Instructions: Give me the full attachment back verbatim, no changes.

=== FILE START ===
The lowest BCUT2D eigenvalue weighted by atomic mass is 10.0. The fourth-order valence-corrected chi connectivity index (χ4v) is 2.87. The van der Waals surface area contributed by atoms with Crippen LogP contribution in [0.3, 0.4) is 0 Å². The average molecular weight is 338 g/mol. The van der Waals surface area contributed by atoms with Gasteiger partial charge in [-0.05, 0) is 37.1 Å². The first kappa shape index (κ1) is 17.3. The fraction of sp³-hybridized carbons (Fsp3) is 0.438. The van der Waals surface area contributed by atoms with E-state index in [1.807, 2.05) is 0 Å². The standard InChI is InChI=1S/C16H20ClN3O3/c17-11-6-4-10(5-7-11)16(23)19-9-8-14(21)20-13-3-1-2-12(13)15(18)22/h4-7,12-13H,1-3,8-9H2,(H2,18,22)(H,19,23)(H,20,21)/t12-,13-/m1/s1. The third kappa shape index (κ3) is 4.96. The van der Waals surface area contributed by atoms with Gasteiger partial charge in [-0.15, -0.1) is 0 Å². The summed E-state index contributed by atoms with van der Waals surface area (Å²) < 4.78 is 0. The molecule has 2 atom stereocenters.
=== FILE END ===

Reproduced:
The lowest BCUT2D eigenvalue weighted by atomic mass is 10.0. The fourth-order valence-corrected chi connectivity index (χ4v) is 2.87. The van der Waals surface area contributed by atoms with Crippen LogP contribution in [0.3, 0.4) is 0 Å². The average molecular weight is 338 g/mol. The van der Waals surface area contributed by atoms with Gasteiger partial charge in [-0.05, 0) is 37.1 Å². The first kappa shape index (κ1) is 17.3. The fraction of sp³-hybridized carbons (Fsp3) is 0.438. The van der Waals surface area contributed by atoms with E-state index in [1.807, 2.05) is 0 Å². The standard InChI is InChI=1S/C16H20ClN3O3/c17-11-6-4-10(5-7-11)16(23)19-9-8-14(21)20-13-3-1-2-12(13)15(18)22/h4-7,12-13H,1-3,8-9H2,(H2,18,22)(H,19,23)(H,20,21)/t12-,13-/m1/s1. The third kappa shape index (κ3) is 4.96. The van der Waals surface area contributed by atoms with Gasteiger partial charge in [-0.15, -0.1) is 0 Å². The summed E-state index contributed by atoms with van der Waals surface area (Å²) < 4.78 is 0. The molecule has 2 atom stereocenters.